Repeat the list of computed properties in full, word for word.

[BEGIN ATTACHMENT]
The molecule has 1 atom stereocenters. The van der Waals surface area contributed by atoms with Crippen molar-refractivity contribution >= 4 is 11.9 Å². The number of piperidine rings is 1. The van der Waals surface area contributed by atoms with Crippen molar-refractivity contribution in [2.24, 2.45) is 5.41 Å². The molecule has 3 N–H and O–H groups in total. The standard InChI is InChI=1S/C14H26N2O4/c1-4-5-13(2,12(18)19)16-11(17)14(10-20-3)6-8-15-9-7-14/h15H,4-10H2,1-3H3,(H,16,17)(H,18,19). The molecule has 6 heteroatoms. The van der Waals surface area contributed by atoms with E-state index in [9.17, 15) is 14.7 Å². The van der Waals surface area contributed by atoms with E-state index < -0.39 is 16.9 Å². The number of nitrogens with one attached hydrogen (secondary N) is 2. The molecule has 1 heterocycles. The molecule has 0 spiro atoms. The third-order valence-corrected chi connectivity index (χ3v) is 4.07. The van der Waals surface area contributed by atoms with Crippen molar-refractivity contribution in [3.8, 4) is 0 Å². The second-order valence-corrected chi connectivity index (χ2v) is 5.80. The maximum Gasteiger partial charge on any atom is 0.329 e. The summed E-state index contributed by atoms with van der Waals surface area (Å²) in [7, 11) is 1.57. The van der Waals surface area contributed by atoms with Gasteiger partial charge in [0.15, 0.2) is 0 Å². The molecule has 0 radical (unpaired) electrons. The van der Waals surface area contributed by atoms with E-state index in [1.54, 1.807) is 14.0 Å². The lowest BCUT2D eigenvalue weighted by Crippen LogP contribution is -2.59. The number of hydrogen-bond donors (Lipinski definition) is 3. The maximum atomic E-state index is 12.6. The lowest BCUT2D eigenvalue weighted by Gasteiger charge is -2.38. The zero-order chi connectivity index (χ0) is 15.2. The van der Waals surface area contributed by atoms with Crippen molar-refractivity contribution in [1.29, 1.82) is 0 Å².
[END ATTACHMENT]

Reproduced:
The molecule has 1 atom stereocenters. The van der Waals surface area contributed by atoms with Crippen molar-refractivity contribution >= 4 is 11.9 Å². The number of piperidine rings is 1. The van der Waals surface area contributed by atoms with Crippen molar-refractivity contribution in [2.24, 2.45) is 5.41 Å². The molecule has 3 N–H and O–H groups in total. The standard InChI is InChI=1S/C14H26N2O4/c1-4-5-13(2,12(18)19)16-11(17)14(10-20-3)6-8-15-9-7-14/h15H,4-10H2,1-3H3,(H,16,17)(H,18,19). The molecule has 6 heteroatoms. The van der Waals surface area contributed by atoms with E-state index in [9.17, 15) is 14.7 Å². The van der Waals surface area contributed by atoms with E-state index < -0.39 is 16.9 Å². The number of nitrogens with one attached hydrogen (secondary N) is 2. The molecule has 1 heterocycles. The molecule has 0 spiro atoms. The third-order valence-corrected chi connectivity index (χ3v) is 4.07. The van der Waals surface area contributed by atoms with Crippen molar-refractivity contribution in [3.8, 4) is 0 Å². The second-order valence-corrected chi connectivity index (χ2v) is 5.80. The maximum Gasteiger partial charge on any atom is 0.329 e. The summed E-state index contributed by atoms with van der Waals surface area (Å²) in [7, 11) is 1.57. The van der Waals surface area contributed by atoms with Gasteiger partial charge in [0.15, 0.2) is 0 Å². The molecule has 0 radical (unpaired) electrons. The van der Waals surface area contributed by atoms with E-state index in [1.54, 1.807) is 14.0 Å². The lowest BCUT2D eigenvalue weighted by Crippen LogP contribution is -2.59. The number of hydrogen-bond donors (Lipinski definition) is 3. The maximum atomic E-state index is 12.6. The lowest BCUT2D eigenvalue weighted by Gasteiger charge is -2.38. The zero-order chi connectivity index (χ0) is 15.2. The van der Waals surface area contributed by atoms with Crippen molar-refractivity contribution in [1.29, 1.82) is 0 Å².